South Tyrol Museum of Archaeology/A. Ochsenreiter

Scientists have finally figured out what Ötzi the Iceman wore when he died

A 5,300-year-old boss.

BEC CREW
19 AUG 2016
 

New DNA analysis has revealed what Ötzi the Iceman’s clothing was made from when he died over 5,000 years ago in the Italian Alps, and scientists are saying he was "pretty picky" when it came to his choice of attire.

With skins from sheep, goats, cows, plus a deerskin quiver and a bearskin hat, Ötzi’s outfit suggests that he was a skilled hunter and scavenger, who had access to an array of wild and domestic animals before he ended up murdered in the snow.

 

"It is possible that he might have used his hunting ability to capture and kill a bear, or it [could be] that he came across a dying bear and opportunistically took the skin and used it as leather," one of the researchers, Niall O’Sullivan from the Institute for Mummies and the Iceman in Bolzano, Italy, told The Guardian.

"It shows us that he was opportunistic and resourceful and used to the best of his ability the scarce resources which were available to him in a very harsh environment."

Since the Iceman was famously discovered by two hikers back in 1991, researchers have reconstructed his face, figured out his last meal, diagnosed his stomach bugs and lyme disease, and determined a cause of death - bleeding out from an arrow to the shoulder

A genetic analysis back in 2013 of his mummified remains even revealed that he had at least 19 male defendants on his paternal side, still living in his mountain home in Italy's northernmost province.

Because Ötzi's body was buried in ice shortly after his death, it's been remarkably preserved, with hair, stomach contents, and even his many tattoos still basically intact.

Researchers had previously reconstructed Ötzi’s outfit, based on the remains of his six items of clothing, including boots, leggings, loincloth, and a hat, but O’Sullivan and his team wanted to take things a step further and determine what everything was made from.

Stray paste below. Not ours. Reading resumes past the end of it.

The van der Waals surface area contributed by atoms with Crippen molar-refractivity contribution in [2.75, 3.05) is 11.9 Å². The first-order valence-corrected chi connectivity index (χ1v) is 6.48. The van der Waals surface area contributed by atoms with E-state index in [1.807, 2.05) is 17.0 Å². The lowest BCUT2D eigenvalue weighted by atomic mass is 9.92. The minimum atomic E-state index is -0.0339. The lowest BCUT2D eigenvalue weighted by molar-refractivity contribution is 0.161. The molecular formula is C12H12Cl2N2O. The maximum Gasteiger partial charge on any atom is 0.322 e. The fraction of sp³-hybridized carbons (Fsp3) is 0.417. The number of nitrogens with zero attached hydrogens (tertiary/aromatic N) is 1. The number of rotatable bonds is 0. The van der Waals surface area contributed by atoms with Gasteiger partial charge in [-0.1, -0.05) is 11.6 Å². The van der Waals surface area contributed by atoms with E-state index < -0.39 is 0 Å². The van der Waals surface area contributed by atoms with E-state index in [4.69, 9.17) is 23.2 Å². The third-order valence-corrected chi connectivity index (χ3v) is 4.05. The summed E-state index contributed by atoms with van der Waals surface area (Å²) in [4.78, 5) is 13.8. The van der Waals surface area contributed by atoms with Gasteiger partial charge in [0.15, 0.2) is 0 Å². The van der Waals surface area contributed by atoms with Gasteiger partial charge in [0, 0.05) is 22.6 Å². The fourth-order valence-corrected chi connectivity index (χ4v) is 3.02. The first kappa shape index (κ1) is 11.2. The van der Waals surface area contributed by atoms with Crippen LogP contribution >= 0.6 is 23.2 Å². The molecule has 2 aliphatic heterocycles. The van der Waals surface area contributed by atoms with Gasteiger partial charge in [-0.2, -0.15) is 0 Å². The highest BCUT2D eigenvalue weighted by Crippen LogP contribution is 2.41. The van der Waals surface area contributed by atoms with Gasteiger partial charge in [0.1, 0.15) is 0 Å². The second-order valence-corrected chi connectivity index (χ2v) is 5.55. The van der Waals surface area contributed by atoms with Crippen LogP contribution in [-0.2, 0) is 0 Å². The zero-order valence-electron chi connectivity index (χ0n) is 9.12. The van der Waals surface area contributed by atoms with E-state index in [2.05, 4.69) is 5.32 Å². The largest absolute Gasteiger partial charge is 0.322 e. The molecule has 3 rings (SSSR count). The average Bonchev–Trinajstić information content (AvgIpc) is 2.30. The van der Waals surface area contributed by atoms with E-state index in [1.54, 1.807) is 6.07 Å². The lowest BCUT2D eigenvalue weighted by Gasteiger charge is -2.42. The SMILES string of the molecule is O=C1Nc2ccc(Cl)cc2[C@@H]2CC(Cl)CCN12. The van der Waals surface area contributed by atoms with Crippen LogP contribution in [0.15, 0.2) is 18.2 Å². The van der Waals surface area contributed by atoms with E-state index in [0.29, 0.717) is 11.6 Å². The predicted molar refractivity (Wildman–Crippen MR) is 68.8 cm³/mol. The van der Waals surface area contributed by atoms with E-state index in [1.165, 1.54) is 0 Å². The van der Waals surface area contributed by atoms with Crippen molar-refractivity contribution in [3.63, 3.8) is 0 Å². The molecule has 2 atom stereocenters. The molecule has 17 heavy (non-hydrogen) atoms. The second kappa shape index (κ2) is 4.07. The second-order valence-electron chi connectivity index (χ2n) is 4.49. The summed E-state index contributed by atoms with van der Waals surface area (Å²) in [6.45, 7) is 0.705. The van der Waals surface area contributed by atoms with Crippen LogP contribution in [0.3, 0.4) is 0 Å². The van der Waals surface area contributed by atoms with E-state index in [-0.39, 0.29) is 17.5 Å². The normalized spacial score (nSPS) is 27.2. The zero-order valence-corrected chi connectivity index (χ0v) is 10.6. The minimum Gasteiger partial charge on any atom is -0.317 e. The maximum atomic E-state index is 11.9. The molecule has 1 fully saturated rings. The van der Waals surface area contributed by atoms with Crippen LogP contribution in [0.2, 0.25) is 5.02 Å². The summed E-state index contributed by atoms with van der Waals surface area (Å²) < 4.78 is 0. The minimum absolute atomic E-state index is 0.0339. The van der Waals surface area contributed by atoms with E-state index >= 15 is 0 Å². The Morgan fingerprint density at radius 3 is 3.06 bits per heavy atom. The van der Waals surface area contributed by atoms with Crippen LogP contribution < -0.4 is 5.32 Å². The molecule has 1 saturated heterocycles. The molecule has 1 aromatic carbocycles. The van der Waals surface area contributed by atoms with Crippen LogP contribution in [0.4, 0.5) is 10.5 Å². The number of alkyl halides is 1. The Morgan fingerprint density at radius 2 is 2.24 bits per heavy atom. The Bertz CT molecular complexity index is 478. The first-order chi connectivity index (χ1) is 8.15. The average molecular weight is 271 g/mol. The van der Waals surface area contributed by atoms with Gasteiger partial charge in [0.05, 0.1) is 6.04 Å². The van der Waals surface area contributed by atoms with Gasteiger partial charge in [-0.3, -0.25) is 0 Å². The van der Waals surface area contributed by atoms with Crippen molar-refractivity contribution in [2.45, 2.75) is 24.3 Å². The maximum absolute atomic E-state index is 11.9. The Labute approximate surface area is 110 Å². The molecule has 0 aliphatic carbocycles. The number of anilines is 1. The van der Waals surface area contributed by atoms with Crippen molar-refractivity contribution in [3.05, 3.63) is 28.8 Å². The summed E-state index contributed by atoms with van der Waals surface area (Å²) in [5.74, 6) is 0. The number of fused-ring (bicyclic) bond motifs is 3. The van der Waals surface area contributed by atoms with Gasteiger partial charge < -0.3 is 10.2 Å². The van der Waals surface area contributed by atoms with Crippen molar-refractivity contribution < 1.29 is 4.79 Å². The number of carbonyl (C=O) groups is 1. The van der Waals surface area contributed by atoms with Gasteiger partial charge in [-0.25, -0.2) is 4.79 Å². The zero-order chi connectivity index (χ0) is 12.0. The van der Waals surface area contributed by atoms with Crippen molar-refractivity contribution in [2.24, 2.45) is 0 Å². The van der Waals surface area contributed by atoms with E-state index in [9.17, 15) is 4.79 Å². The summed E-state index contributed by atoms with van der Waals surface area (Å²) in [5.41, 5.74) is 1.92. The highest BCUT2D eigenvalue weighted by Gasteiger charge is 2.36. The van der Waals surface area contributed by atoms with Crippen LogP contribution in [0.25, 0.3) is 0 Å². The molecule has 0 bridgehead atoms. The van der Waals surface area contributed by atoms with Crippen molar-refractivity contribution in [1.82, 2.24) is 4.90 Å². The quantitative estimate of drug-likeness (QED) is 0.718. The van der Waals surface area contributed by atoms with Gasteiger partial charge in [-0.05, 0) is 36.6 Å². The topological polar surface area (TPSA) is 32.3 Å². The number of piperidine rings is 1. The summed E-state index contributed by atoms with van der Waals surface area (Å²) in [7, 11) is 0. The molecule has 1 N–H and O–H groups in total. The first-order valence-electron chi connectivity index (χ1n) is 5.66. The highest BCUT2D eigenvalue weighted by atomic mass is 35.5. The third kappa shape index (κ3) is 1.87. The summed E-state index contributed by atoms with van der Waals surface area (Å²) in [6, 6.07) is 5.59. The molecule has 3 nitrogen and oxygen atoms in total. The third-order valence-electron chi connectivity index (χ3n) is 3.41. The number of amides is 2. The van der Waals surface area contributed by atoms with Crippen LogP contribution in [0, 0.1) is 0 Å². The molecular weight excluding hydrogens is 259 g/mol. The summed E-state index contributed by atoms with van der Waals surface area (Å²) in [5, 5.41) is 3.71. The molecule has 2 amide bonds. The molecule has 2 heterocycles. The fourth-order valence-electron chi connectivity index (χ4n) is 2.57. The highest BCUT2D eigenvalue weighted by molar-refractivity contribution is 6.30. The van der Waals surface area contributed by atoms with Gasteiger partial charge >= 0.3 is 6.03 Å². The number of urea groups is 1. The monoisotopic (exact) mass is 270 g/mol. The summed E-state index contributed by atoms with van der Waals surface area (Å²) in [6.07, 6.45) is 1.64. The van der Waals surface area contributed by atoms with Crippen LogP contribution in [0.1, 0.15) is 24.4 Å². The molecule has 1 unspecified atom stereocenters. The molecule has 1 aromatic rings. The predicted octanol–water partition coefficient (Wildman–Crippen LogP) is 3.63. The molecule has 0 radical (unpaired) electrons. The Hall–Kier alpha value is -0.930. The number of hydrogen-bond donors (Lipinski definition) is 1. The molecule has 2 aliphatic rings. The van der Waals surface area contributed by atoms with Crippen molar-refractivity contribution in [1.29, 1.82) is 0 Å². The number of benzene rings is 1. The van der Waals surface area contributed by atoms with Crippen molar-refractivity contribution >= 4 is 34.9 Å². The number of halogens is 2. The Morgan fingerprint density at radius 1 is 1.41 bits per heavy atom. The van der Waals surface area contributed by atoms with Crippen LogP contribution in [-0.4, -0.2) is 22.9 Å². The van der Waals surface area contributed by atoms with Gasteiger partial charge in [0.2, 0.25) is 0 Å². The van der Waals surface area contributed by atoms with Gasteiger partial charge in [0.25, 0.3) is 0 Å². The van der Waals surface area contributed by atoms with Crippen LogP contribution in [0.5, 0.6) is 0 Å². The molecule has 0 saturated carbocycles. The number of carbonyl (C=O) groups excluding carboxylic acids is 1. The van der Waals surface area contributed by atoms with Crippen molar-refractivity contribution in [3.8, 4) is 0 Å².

otzi-gearInstitute for Mummies and the Iceman

By extracting DNA samples from the six garments, the team used a technique that allowed them to isolate the mitochondrial DNA in the leather and fur. They then compared this to DNA sequences from known species to find the most likely match. 

 

"We analysed nine samples and for each one, we were able to reconstruct either a whole mitogenome or a partial mitogenome," O’Sullivan told Jelani James at Tech Times. 

Here’s what they found:

  • His leggings were made from goat skin
  • He had shoelaces made from cow leather
  • He wore a sheep leather loincloth
  • He had a cap made from brown bear fur
  • His black and white striped coat was made from both sheep and goat skin
  • He had a quiver made of roe deer

If it looks to you Ötzi knew what he was doing when it came to dressing himself - except perhaps when it came to the haphazard patchwork of his coat - the researchers are right there with you. 

"It’s not chaotic," one of the team, microbiologist Frank Maixner, told Smithsonian Magazine. "It’s really ordered, there’s a structure, there’s a fashion, in my eyes."

Other than simply being an extraordinarily rare and fascinating insight into the life of an individual who lived 5,300 years ago, the find also reveals a lot about how Copper Age society functioned at this time, showing that the people likely had access to a number of domesticated farm animals, but also had the skills to hunt down wild prey.

If Ötzi himself didn't take down that bear for his hat, he would have been trading with someone who did, say the researchers.

The study has been published in Scientific Reports.

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